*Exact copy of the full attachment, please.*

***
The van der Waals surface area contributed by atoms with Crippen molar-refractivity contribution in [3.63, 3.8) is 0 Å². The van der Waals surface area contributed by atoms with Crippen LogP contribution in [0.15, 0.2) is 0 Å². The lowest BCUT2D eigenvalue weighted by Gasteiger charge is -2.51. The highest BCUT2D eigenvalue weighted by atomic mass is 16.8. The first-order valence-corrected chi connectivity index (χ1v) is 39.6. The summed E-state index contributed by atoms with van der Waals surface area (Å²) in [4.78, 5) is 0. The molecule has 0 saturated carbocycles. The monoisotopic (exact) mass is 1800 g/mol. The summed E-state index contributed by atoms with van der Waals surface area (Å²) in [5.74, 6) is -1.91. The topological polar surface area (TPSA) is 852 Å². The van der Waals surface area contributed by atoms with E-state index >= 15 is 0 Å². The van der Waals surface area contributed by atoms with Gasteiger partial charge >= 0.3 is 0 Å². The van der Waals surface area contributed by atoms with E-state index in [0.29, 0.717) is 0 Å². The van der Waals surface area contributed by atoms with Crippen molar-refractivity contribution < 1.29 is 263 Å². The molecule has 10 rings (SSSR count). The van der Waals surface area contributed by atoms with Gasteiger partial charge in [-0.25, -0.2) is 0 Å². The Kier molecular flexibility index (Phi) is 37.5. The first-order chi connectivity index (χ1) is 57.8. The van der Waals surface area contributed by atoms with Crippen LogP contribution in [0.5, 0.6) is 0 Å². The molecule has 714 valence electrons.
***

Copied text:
The van der Waals surface area contributed by atoms with Crippen molar-refractivity contribution in [3.63, 3.8) is 0 Å². The van der Waals surface area contributed by atoms with Crippen LogP contribution in [0.15, 0.2) is 0 Å². The lowest BCUT2D eigenvalue weighted by Gasteiger charge is -2.51. The highest BCUT2D eigenvalue weighted by atomic mass is 16.8. The first-order valence-corrected chi connectivity index (χ1v) is 39.6. The summed E-state index contributed by atoms with van der Waals surface area (Å²) in [4.78, 5) is 0. The molecule has 0 saturated carbocycles. The monoisotopic (exact) mass is 1800 g/mol. The summed E-state index contributed by atoms with van der Waals surface area (Å²) in [5.74, 6) is -1.91. The topological polar surface area (TPSA) is 852 Å². The van der Waals surface area contributed by atoms with E-state index >= 15 is 0 Å². The van der Waals surface area contributed by atoms with Gasteiger partial charge >= 0.3 is 0 Å². The van der Waals surface area contributed by atoms with E-state index in [0.29, 0.717) is 0 Å². The van der Waals surface area contributed by atoms with Crippen molar-refractivity contribution < 1.29 is 263 Å². The molecule has 10 rings (SSSR count). The van der Waals surface area contributed by atoms with Gasteiger partial charge in [-0.25, -0.2) is 0 Å². The Kier molecular flexibility index (Phi) is 37.5. The first-order chi connectivity index (χ1) is 57.8. The van der Waals surface area contributed by atoms with Crippen LogP contribution in [0.5, 0.6) is 0 Å². The molecule has 714 valence electrons.